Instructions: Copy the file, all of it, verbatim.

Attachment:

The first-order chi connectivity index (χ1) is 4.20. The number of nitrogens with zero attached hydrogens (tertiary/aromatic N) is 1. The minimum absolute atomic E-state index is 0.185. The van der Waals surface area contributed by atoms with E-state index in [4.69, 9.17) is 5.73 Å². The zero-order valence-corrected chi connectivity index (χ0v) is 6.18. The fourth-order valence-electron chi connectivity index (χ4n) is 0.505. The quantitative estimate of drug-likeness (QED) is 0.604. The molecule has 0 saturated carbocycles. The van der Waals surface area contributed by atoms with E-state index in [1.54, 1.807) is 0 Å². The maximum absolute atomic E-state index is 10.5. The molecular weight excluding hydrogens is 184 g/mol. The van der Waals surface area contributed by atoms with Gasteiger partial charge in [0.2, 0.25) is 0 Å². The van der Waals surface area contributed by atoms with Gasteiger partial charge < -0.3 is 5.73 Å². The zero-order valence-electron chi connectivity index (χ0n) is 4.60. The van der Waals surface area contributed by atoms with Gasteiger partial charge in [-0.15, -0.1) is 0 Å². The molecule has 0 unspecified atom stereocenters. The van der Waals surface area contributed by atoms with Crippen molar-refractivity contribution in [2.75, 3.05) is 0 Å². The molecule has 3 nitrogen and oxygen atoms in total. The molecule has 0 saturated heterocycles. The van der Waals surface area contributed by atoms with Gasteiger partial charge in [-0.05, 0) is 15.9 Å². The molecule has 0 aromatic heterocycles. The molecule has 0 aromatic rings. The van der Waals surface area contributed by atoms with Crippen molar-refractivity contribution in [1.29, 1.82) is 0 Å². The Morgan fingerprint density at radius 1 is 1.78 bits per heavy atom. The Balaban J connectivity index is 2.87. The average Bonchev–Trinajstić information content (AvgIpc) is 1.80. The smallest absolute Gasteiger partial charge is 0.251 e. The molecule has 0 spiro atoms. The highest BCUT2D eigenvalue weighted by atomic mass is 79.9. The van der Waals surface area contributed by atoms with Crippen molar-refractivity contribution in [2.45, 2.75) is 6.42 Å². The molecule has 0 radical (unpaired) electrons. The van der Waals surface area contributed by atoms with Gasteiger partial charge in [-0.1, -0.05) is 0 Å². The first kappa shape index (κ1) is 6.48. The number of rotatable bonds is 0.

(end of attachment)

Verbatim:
The first-order chi connectivity index (χ1) is 4.20. The number of nitrogens with zero attached hydrogens (tertiary/aromatic N) is 1. The minimum absolute atomic E-state index is 0.185. The van der Waals surface area contributed by atoms with E-state index in [4.69, 9.17) is 5.73 Å². The zero-order valence-corrected chi connectivity index (χ0v) is 6.18. The fourth-order valence-electron chi connectivity index (χ4n) is 0.505. The quantitative estimate of drug-likeness (QED) is 0.604. The molecule has 0 saturated carbocycles. The van der Waals surface area contributed by atoms with E-state index in [1.54, 1.807) is 0 Å². The maximum absolute atomic E-state index is 10.5. The molecular weight excluding hydrogens is 184 g/mol. The van der Waals surface area contributed by atoms with Gasteiger partial charge in [0.2, 0.25) is 0 Å². The van der Waals surface area contributed by atoms with Gasteiger partial charge < -0.3 is 5.73 Å². The zero-order valence-electron chi connectivity index (χ0n) is 4.60. The van der Waals surface area contributed by atoms with Gasteiger partial charge in [-0.15, -0.1) is 0 Å². The molecule has 0 unspecified atom stereocenters. The van der Waals surface area contributed by atoms with Crippen molar-refractivity contribution in [2.75, 3.05) is 0 Å². The molecule has 3 nitrogen and oxygen atoms in total. The molecule has 0 saturated heterocycles. The van der Waals surface area contributed by atoms with Gasteiger partial charge in [-0.05, 0) is 15.9 Å². The molecule has 0 aromatic heterocycles. The molecule has 0 aromatic rings. The van der Waals surface area contributed by atoms with Crippen molar-refractivity contribution in [1.29, 1.82) is 0 Å². The Morgan fingerprint density at radius 1 is 1.78 bits per heavy atom. The Balaban J connectivity index is 2.87. The average Bonchev–Trinajstić information content (AvgIpc) is 1.80. The smallest absolute Gasteiger partial charge is 0.251 e. The molecule has 0 spiro atoms. The highest BCUT2D eigenvalue weighted by atomic mass is 79.9. The van der Waals surface area contributed by atoms with Crippen molar-refractivity contribution in [2.45, 2.75) is 6.42 Å². The molecule has 0 radical (unpaired) electrons. The van der Waals surface area contributed by atoms with Gasteiger partial charge in [-0.1, -0.05) is 0 Å². The first kappa shape index (κ1) is 6.48. The number of rotatable bonds is 0.